“When some manufacturers had manufacturing problems and could not supply product, this caused other manufacturers to have to pick up the slack,” said Tahlequah City Hospital Director of Pharmacy Ray Potts “So [a certain percentage of the shortage is] due to increased demand for their products.”
Compazine, also known as Prochlorperazine, is an effective treatment for nausea and vomiting, but is unavailable due to this situation.
“Often, these shortages have occurred without warning and have required hospitals, including Tahlequah City Hospital, to take extra efforts to keep supplied with the medications involved,” he said.
Though persons receiving medical care under in-patient conditions have been impacted by these shortages, outpatient or over-the-counter needs have not been significantly affected.
“By and large, that’s true,” said Taylor.
The shortage effects experienced in drugstore settings have impacted pricing on some children’s medications.
“Mainly for some of your ADHD meds for children, but now that’s resolved, even though the price has increased about a tenfold,” said Wilkerson. “Maybe not quite that much, but it has increased tremendously. Some of them went from $30-something a bottle to $130-something for a bottle. Other than that, recently, I think they’ve pretty much resolved things. Every now and then something’s backordered. If they backorder something, the manufacturer usually gets it resolved pretty quick.”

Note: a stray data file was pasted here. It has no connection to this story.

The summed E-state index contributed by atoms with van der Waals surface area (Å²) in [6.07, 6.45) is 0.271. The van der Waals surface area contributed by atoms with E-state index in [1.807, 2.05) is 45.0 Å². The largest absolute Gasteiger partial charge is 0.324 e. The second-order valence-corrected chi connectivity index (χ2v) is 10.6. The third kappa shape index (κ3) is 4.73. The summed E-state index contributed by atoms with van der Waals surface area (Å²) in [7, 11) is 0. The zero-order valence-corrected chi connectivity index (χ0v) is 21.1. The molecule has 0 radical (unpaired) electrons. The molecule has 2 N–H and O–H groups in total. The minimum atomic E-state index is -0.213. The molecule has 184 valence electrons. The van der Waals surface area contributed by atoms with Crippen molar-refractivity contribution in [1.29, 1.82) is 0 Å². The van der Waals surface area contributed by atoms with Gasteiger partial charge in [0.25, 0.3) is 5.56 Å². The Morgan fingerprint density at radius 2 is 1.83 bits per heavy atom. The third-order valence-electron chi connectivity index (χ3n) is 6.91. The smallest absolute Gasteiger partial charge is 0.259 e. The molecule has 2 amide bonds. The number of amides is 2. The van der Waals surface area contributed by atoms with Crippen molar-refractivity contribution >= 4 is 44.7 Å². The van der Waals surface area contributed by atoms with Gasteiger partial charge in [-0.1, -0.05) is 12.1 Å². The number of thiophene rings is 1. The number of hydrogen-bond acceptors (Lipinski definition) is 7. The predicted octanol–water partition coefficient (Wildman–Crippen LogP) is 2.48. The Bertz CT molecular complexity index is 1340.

Shortages of some over-the-counter products are due to product recall.
“Voltaren gel is an anti-inflammatory topical cream that they use for arthritis-type pain in the joints and it’s something a lot of our osteo doctors here in town like to write [prescriptions for] a lot and it was pretty much recalled,” Wilkerson said.
“It wasn’t necessarily a problem with that drug. It was with a drug that the same company makes. So because of that they had to pull all of their products. So I think that went the same way with Excedrin, the over-the-counter migraine medicine. That happened not long ago, and truthfully I don’t even know if that’s available now.